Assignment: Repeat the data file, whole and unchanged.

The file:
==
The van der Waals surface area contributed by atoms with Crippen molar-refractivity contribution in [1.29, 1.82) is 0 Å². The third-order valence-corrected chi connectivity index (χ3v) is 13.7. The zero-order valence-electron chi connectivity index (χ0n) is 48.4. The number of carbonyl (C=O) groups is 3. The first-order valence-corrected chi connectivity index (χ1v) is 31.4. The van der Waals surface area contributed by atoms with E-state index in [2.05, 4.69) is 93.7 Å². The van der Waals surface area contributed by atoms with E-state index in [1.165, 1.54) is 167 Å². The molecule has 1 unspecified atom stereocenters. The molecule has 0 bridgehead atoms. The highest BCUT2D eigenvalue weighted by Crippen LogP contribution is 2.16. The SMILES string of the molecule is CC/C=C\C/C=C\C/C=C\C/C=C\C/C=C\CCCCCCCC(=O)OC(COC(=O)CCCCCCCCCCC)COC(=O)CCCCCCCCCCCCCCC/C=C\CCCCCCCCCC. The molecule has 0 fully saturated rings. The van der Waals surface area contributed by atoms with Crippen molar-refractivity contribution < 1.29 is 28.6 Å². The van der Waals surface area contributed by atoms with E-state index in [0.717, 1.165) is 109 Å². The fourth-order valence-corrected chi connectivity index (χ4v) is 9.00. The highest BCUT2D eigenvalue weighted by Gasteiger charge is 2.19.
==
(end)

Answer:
The van der Waals surface area contributed by atoms with Crippen molar-refractivity contribution in [1.29, 1.82) is 0 Å². The third-order valence-corrected chi connectivity index (χ3v) is 13.7. The zero-order valence-electron chi connectivity index (χ0n) is 48.4. The number of carbonyl (C=O) groups is 3. The first-order valence-corrected chi connectivity index (χ1v) is 31.4. The van der Waals surface area contributed by atoms with E-state index in [2.05, 4.69) is 93.7 Å². The van der Waals surface area contributed by atoms with E-state index in [1.165, 1.54) is 167 Å². The molecule has 1 unspecified atom stereocenters. The molecule has 0 bridgehead atoms. The highest BCUT2D eigenvalue weighted by Crippen LogP contribution is 2.16. The SMILES string of the molecule is CC/C=C\C/C=C\C/C=C\C/C=C\C/C=C\CCCCCCCC(=O)OC(COC(=O)CCCCCCCCCCC)COC(=O)CCCCCCCCCCCCCCC/C=C\CCCCCCCCCC. The molecule has 0 fully saturated rings. The van der Waals surface area contributed by atoms with Crippen molar-refractivity contribution < 1.29 is 28.6 Å². The van der Waals surface area contributed by atoms with E-state index in [0.717, 1.165) is 109 Å². The fourth-order valence-corrected chi connectivity index (χ4v) is 9.00. The highest BCUT2D eigenvalue weighted by Gasteiger charge is 2.19.